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Carnival Cruise Ship’s Nightmare Victims Include Crewmembers

The ill-fated Carnival Cruise ship Triumph has been docked in Mobile, Alabama while investigators piece together the cause of the fire that left the ship adrift in the Gulf of Mexico. The Coast Guard announced Monday afternoon that a leaking fuel-oil return line running from one of the ship’s engines was the cause of the fire but it is not known what caused the leak.

After four days of aimlessly drifting, the ship was towed to a port in Mobile where all passengers were provided travel to New Orleans and Houston. Litigation has already been filed by several passengers relying on maritime law to cover their experience. In addition to claims by passengers, however, the Jones Act is the federal law that governs claims that seamen and cruise ship employees may have for injuries they sustained in the course of their service on the vessel. Many of the workers aboard a vessel such as Triumph are employed to perform the same tasks as hotel and restaurant workers on land. These types of industries are often injury prone due to the nature of the work.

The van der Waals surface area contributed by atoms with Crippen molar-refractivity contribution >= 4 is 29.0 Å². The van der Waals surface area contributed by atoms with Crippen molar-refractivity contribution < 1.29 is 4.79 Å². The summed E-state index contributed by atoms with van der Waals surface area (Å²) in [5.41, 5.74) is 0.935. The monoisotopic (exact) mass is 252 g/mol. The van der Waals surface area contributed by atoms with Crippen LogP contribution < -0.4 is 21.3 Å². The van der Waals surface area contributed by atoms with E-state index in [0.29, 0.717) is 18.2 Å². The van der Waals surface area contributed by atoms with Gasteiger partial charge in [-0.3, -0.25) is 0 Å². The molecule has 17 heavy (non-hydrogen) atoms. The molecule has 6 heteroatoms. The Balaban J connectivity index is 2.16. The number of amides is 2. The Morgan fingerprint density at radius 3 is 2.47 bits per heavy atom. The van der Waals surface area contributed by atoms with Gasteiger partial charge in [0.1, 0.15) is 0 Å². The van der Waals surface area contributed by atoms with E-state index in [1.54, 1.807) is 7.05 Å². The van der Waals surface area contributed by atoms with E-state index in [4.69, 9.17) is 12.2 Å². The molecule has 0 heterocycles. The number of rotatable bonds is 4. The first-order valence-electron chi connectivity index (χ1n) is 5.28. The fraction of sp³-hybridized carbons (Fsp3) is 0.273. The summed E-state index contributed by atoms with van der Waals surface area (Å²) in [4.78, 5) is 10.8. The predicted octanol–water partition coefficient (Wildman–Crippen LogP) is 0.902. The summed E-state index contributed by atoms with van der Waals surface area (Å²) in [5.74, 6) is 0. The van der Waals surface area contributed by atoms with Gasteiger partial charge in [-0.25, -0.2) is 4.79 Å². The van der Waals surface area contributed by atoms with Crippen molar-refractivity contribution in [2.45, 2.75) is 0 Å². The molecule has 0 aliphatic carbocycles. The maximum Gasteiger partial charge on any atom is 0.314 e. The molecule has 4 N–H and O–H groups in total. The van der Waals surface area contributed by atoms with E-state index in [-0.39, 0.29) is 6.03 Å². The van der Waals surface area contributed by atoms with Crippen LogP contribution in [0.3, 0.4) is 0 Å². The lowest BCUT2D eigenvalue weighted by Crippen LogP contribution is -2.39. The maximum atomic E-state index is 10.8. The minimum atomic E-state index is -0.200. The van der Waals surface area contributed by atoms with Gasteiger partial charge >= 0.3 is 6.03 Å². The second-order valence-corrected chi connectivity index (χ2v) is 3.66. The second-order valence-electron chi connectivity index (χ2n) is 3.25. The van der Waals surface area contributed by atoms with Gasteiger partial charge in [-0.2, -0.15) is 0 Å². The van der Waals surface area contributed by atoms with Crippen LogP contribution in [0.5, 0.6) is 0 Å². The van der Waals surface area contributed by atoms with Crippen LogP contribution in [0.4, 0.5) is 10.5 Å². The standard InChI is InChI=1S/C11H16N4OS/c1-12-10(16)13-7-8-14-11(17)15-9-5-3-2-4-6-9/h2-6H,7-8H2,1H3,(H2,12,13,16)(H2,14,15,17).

The reported conditions onboard the ship include health and safety hazards for crewmembers continuing to work in the scope of their employment. Passengers reported slippery walkways, lack of food and potable water and sewage soaked carpets. Carnival has not announced plans for compensation for the crew, nor disclosed what injuries staff members might have suffered.

The Jones Act lawyers at Doyle LLP have handled a number of claims against the cruise industry for created an unsafe work environment for cruise ship workers.